Volume 27, Issue 3
  • ISSN 0378-4177
  • E-ISSN: 1569-9978
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This paper examines two types of expressions that seem to exist in all languages, demonstratives and interrogatives. Based on a representative sample of 100 languages it is shown that demonstratives and interrogatives have some striking features in common. They cross-cut the boundaries of several word classes and encode the same semantic features: person, thing, place, direction, manner, time, and amount. It is the central hypothesis of this study that the crosslinguistic parallelism between demonstratives and interrogatives is motivated by their pragmatic functions: both initiate a search for information that is guided by their semantic and syntactic features. Further, it is argued that demonstratives and interrogatives have a special status in language. Although both types of expressions are commonly considered grammatical markers, they do not serve an ordinary grammatical function. Grammatical markers organize the information flow in the ongoing discourse, whereas basic demonstratives and interrogatives are immediately concerned with the speaker-hearer interaction.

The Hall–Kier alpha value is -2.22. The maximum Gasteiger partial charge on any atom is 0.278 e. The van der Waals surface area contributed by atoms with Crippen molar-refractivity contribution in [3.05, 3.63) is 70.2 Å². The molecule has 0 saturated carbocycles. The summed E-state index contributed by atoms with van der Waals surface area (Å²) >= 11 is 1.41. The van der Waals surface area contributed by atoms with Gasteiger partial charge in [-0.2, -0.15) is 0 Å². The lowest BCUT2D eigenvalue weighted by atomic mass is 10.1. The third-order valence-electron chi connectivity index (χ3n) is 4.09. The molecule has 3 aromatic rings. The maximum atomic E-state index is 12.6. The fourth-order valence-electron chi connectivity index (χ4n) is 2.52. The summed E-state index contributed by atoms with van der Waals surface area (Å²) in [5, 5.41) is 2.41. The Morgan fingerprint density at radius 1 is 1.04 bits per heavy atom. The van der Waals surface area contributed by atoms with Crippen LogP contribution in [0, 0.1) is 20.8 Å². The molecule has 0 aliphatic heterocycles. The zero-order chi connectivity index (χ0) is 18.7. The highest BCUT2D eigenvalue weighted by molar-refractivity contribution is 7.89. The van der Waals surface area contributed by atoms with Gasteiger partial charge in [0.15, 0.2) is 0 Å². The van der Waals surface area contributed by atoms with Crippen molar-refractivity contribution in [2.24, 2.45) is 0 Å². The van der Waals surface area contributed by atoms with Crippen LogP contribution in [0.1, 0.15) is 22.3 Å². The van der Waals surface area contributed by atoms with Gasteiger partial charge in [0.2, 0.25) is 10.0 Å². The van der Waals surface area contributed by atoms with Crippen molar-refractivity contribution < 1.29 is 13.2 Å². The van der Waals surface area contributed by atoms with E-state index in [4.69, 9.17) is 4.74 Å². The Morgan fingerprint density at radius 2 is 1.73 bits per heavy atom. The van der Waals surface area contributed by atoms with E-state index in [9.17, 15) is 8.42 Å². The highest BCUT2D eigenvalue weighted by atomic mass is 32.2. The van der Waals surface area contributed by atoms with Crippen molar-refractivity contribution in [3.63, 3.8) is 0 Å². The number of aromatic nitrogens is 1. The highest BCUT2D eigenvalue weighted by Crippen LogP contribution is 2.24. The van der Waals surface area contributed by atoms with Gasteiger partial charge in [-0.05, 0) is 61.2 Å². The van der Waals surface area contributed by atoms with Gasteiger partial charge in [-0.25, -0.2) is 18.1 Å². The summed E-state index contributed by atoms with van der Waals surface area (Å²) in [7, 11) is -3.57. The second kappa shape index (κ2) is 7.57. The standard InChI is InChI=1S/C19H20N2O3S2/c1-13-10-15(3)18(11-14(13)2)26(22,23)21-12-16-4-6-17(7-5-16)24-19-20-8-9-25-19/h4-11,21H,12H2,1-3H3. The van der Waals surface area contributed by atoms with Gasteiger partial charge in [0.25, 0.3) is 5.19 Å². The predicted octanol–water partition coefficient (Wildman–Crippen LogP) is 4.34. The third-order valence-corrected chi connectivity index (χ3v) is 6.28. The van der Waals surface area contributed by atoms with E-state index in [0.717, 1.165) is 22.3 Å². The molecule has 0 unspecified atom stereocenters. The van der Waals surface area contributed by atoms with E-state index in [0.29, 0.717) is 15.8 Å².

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  • Article Type: Research Article
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